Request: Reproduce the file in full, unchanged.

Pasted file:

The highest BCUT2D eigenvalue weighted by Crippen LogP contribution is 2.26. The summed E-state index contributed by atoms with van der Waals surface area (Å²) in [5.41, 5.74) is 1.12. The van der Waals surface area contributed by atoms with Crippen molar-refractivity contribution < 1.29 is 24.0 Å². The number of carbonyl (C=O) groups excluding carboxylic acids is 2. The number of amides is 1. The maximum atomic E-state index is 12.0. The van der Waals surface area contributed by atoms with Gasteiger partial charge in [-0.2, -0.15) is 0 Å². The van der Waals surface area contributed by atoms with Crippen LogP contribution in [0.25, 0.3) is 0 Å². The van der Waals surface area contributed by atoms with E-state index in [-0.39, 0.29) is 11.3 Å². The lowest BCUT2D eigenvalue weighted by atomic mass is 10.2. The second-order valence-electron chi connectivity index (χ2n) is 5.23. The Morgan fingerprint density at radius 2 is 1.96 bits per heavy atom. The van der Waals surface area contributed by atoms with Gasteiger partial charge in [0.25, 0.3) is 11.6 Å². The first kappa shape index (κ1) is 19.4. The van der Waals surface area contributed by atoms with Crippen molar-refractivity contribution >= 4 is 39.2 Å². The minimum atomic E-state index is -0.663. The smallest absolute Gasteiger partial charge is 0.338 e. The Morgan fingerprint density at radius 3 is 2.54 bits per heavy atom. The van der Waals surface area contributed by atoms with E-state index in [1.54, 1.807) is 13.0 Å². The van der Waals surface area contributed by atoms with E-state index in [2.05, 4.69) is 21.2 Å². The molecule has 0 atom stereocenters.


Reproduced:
The highest BCUT2D eigenvalue weighted by Crippen LogP contribution is 2.26. The summed E-state index contributed by atoms with van der Waals surface area (Å²) in [5.41, 5.74) is 1.12. The van der Waals surface area contributed by atoms with Crippen molar-refractivity contribution < 1.29 is 24.0 Å². The number of carbonyl (C=O) groups excluding carboxylic acids is 2. The number of amides is 1. The maximum atomic E-state index is 12.0. The van der Waals surface area contributed by atoms with Gasteiger partial charge in [-0.2, -0.15) is 0 Å². The van der Waals surface area contributed by atoms with Crippen LogP contribution in [0.25, 0.3) is 0 Å². The van der Waals surface area contributed by atoms with E-state index in [-0.39, 0.29) is 11.3 Å². The lowest BCUT2D eigenvalue weighted by atomic mass is 10.2. The second-order valence-electron chi connectivity index (χ2n) is 5.23. The Morgan fingerprint density at radius 2 is 1.96 bits per heavy atom. The van der Waals surface area contributed by atoms with Gasteiger partial charge in [0.25, 0.3) is 11.6 Å². The first kappa shape index (κ1) is 19.4. The van der Waals surface area contributed by atoms with Crippen molar-refractivity contribution >= 4 is 39.2 Å². The minimum atomic E-state index is -0.663. The smallest absolute Gasteiger partial charge is 0.338 e. The Morgan fingerprint density at radius 3 is 2.54 bits per heavy atom. The van der Waals surface area contributed by atoms with E-state index in [1.54, 1.807) is 13.0 Å². The van der Waals surface area contributed by atoms with E-state index in [2.05, 4.69) is 21.2 Å². The molecule has 0 atom stereocenters.